The earliest documented use of the word “Arab” as defining a group of people dates from the 9th century BCE. (Wikipedia: Arab People).
Many scholars derive the entire population of the Mesopotamia from population movements out of Jazirat al-Arab (“island of the Arabs”) – an area between the Red Sea and the Arabian Gulf, with Hadramawt its southern perimeter, extending northward up to the area just east of the Dead Sea Jordan). Early Semitic peoples from the Ancient Near East, such as the Arameans, Akkadians and Canaanites, built civilizations in Mesopotamia and the Levant; genetically, they often interlapped and mixed. Slowly, however, they lost their political domination of the Near East due to internal turmoil and attacks by non-Semitic peoples. Although the Semites eventually lost political control of Western Asia to the Persian Empire, the Aramaic language (Aramaic is a Semitic language belonging to the Afroasiatic language family. Within this family, Aramaic belongs to the Semitic subfamily, and more specifically, is a part of the Northwest Semitic group of languages, which also includes Canaanite languages such as Hebrew and Phoenician. Aramaic script was widely adopted for other languages and is ancestral to both the Arabic and Hebrew alphabets) remained the lingua franca of Mesopotamia and the Levant. Aramaic itself was replaced by Greek as Western Asia’s prestige language following the conquest of Alexander III of Macedon.
The first written attestation of the ethnonym “Arab” occurs in an Assyrian inscription of 853 BCE, where Shalmaneser III lists a King Gindibu of mâtu arbâi (Arab land) as among the people he defeated at the Battle of Karkar. Some of the names given in these texts are Aramaic, while others are the first attestations of Proto-Arabic dialects. In fact several different ethnonyms are found in Assyrian texts that are conventionally translated “Arab”: Arabi, Arubu, Aribi and Urbi. Many of the Qedarite queens were also described as queens of the aribi. The Hebrew Bible occasionally refers to Arvi peoples (or variants thereof), translated as “Arab” or “Arabian.”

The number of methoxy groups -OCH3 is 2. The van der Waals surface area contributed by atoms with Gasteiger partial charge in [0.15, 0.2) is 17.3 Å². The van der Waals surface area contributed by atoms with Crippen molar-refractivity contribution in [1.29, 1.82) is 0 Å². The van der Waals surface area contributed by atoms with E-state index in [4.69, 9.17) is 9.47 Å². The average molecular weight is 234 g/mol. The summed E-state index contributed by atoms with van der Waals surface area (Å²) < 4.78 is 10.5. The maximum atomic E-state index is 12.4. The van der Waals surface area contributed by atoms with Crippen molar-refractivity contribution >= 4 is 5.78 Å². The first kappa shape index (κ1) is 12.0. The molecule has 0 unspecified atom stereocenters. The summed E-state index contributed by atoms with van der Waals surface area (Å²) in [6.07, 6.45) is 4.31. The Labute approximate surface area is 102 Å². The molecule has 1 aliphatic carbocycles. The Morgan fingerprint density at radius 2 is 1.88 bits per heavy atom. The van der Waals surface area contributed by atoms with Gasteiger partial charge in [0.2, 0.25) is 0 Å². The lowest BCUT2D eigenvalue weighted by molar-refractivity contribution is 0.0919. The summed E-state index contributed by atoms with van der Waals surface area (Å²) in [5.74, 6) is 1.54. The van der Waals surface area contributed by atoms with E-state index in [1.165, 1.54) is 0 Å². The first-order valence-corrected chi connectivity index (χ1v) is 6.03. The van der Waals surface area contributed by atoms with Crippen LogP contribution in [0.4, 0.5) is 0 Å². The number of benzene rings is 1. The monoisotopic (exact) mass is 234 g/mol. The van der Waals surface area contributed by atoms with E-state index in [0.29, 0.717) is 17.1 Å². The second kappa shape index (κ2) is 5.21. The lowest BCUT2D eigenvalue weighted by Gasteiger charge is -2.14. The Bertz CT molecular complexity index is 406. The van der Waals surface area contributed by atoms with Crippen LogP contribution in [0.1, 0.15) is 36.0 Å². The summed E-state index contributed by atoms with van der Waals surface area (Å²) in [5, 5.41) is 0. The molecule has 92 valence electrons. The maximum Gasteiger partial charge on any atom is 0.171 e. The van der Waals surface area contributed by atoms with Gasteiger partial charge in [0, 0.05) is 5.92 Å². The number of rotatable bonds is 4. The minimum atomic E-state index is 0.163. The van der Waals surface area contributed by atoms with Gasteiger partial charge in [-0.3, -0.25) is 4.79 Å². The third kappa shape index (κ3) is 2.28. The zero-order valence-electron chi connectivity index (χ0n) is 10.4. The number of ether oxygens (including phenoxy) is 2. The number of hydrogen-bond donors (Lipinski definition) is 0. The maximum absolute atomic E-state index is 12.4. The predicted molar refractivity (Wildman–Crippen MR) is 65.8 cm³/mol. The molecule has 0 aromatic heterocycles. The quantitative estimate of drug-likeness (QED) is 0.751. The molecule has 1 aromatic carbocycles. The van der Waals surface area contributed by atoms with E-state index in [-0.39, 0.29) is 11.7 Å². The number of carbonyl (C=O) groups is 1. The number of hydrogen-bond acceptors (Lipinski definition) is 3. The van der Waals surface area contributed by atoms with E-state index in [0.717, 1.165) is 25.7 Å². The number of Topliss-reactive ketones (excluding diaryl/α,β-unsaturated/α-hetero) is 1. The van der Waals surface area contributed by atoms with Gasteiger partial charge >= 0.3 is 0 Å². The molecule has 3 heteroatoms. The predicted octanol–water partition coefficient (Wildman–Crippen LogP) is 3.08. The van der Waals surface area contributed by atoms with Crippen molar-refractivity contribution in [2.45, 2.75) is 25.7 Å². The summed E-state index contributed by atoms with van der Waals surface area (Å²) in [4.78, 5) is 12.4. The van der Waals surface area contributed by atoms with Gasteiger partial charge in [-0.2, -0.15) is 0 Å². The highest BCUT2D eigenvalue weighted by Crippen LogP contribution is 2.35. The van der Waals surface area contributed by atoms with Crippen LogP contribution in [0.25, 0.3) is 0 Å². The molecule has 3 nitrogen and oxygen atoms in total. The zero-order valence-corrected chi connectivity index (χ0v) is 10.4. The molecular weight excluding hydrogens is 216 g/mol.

Zionists insist that Palestine did not exist. Historic maps prove them wrong. They falsely claim that the land was desolate and no one lived in Palestine (notice that they would refer to it by its name) and that they (Zionist and European Jews) were a People without Land who occupied a Land without People. Palestine was always there and under the earliest of “Arabs” rule. It would not have been of interest had it been as barren as they want us to believe!
In 1852 the American writer Bayard Taylor traveled across the Jezreel Valley, which he described in his 1854 book The Lands of the Saracen; or, Pictures of Palestine, Asia Minor, Sicily and Spain as: “one of the richest districts in the world.”, while Lawrence Oliphant, who visited Palestine in 1887, wrote that Palestine’s Valley of Esdraelon was “a huge green lake of waving wheat, with its village-crowned mounds rising from it like islands; and it presents one of the most striking pictures of luxuriant fertility which it is possible to conceive.”
According to Paul Masson, a French economic historian, “wheat shipments from the Palestinian port of Acre had helped to save southern France from famine on numerous occasions in the seventeenth and eighteenth centuries.“